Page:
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Attorney general files appeal on education savings account injunction

Attorney General Adam Laxalt on Friday filed an appeal with the Nevada Supreme Court to overturn a state judge’s decision to put the brakes on the state’s controversial education savings accounts.

The attorney general’s office confirmed in a statement Friday that it also will seek an expedited ruling from the Supreme Court on the preliminary injunction issued by District Judge James Wilson in Carson City.

Opponents argue Senate Bill 302, widely considered the most sweeping school choice law in the country, will drain critical funding from Nevada’s public schools.

In a 16-page ruling issued Monday, Wilson said the Nevada Constitution requires “the Legislature to set apart or assign money to be used to fund the operation of public schools, to the exclusion of all other purposes.”

The state treasurer’s office, which would administer the education savings accounts, has received more than 4,000 applications for early enrollment in the program. Treasurer Dan Schwartz anticipated to begin funding the accounts next month, but that is on hold, per Wilson’s order.

“We will seek an expedited ruling to ensure that thousands of Nevada families receive the clarity they need as soon as possible,” Laxalt said in a statement.

“My office is working diligently so that parents can enjoy the genuine educational choice envisioned by lawmakers this past legislative session and remains focused on resolving the matter as quickly as possible to provide families with the certainty they deserve,” the statement said. “A ruling from the state Supreme Court will do just that.”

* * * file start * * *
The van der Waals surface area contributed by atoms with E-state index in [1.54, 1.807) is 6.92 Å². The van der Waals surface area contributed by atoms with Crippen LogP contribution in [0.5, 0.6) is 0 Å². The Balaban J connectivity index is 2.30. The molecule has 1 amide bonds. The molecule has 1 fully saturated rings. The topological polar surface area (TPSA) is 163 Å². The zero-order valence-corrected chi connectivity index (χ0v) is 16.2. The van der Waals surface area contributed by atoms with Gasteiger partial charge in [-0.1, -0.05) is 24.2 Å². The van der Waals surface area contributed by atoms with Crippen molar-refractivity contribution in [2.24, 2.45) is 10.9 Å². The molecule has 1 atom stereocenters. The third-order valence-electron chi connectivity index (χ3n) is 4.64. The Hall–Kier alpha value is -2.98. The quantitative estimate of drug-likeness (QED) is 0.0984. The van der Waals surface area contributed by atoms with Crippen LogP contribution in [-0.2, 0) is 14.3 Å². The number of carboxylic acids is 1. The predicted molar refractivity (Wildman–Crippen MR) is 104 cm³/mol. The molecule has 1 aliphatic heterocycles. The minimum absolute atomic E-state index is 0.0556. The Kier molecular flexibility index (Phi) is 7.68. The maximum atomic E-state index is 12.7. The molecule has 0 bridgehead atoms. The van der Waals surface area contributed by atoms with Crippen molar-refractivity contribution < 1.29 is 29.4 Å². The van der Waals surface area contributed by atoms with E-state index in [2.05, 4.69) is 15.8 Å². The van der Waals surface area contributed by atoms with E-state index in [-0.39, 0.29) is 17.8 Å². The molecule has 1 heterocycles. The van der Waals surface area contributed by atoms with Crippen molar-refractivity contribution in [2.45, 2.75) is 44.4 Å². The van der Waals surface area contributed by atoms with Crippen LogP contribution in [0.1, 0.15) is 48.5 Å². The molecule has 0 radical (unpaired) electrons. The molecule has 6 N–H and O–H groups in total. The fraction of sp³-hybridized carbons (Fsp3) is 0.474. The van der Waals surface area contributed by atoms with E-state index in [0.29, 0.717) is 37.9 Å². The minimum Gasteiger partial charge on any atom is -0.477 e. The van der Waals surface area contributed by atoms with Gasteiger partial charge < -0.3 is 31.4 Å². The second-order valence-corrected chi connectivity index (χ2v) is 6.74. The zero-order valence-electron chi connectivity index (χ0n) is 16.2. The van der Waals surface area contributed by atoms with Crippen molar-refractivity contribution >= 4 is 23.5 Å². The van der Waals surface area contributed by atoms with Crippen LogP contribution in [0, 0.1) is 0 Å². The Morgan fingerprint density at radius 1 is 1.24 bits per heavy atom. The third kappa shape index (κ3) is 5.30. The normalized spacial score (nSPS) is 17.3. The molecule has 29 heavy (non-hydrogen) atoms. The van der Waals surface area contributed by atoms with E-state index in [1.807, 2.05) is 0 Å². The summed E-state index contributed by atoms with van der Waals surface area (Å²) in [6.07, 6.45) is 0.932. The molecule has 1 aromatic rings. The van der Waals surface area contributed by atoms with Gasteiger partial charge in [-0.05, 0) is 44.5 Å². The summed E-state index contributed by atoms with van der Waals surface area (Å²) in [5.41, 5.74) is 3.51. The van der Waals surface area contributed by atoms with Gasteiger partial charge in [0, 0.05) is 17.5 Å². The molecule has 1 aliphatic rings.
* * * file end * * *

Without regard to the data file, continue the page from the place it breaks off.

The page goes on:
The appeal did not surprise Tamerlin Godley, an attorney who argued before Wilson on behalf of six parents challenging the program.

She also expressed confidence in the fate of the injunction before the Supreme Court.

“Whoever was the party that didn’t prevail would take it to the Supreme Court,” Godley said late Friday.

“We feel that the case is straight-forward,” she added. “The Nevada Constitution says you cannot public school dollars for (non-) public schools. We look forward to the Supreme Court taking a look at it and weighing in.”

In his decision, Wilson said because Senate Bill 302 diverts some general funds appropriated for public schools to fund private school tuition, it violates sections of the constitution.

Viewed as the most sweeping school choice law in the country, SB302, backed by the Republican-controlled Legislature and Gov. Brian Sandoval, allows parents to tap the state share of per-pupil funding to help pay to send their children to private or religious schools. The amount averages about $5,100 per year per student.

SB302 requires the state treasurer’s office to place the state funding in an education savings account set up by parents to then use for tuition, transportation or other educational purposes.

“Plaintiff parents have met their burden of clearly proving that there is no set of circumstances under which the statute would be valid…” Wilson wrote. In granting the injunction, he said opponents demonstrated reasonable probability they would prevail at trial.

Wilson added he would schedule a trial to consider the merits of the case.

In a separate lawsuit, a Las Vegas judge has yet to issue a decision on whether the legislation violates a provision in the state constitution that prohibits the use of public funds for sectarian, or religious, purposes.

— Review-Journal writer Sandra Chereb contributed to this report. Contact Neal Morton at nmorton@reviewjournal.com or 702-383-0279. Find him on Twitter: @nealtmorton.

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